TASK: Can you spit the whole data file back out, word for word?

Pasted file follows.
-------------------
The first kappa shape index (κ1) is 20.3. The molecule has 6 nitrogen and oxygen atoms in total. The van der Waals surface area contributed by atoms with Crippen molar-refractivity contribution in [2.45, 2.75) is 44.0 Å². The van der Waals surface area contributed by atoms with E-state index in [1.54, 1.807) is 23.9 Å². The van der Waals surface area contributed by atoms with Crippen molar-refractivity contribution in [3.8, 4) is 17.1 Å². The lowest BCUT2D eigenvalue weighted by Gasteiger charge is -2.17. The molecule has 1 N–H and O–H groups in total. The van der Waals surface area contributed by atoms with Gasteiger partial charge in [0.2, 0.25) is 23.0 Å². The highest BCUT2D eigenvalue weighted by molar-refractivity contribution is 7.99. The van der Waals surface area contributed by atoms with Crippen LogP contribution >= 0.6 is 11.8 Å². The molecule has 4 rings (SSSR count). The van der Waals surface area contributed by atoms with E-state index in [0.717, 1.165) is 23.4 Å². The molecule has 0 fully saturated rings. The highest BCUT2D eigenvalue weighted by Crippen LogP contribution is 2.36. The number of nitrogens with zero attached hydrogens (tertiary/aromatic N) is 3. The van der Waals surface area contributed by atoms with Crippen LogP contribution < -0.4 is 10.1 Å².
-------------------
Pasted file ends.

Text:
The first kappa shape index (κ1) is 20.3. The molecule has 6 nitrogen and oxygen atoms in total. The van der Waals surface area contributed by atoms with Crippen molar-refractivity contribution in [2.45, 2.75) is 44.0 Å². The van der Waals surface area contributed by atoms with E-state index in [1.54, 1.807) is 23.9 Å². The van der Waals surface area contributed by atoms with Crippen molar-refractivity contribution in [3.8, 4) is 17.1 Å². The lowest BCUT2D eigenvalue weighted by Gasteiger charge is -2.17. The molecule has 1 N–H and O–H groups in total. The van der Waals surface area contributed by atoms with Gasteiger partial charge in [0.2, 0.25) is 23.0 Å². The highest BCUT2D eigenvalue weighted by molar-refractivity contribution is 7.99. The van der Waals surface area contributed by atoms with Crippen LogP contribution >= 0.6 is 11.8 Å². The molecule has 4 rings (SSSR count). The van der Waals surface area contributed by atoms with E-state index in [0.717, 1.165) is 23.4 Å². The molecule has 0 fully saturated rings. The highest BCUT2D eigenvalue weighted by Crippen LogP contribution is 2.36. The number of nitrogens with zero attached hydrogens (tertiary/aromatic N) is 3. The van der Waals surface area contributed by atoms with Crippen LogP contribution < -0.4 is 10.1 Å².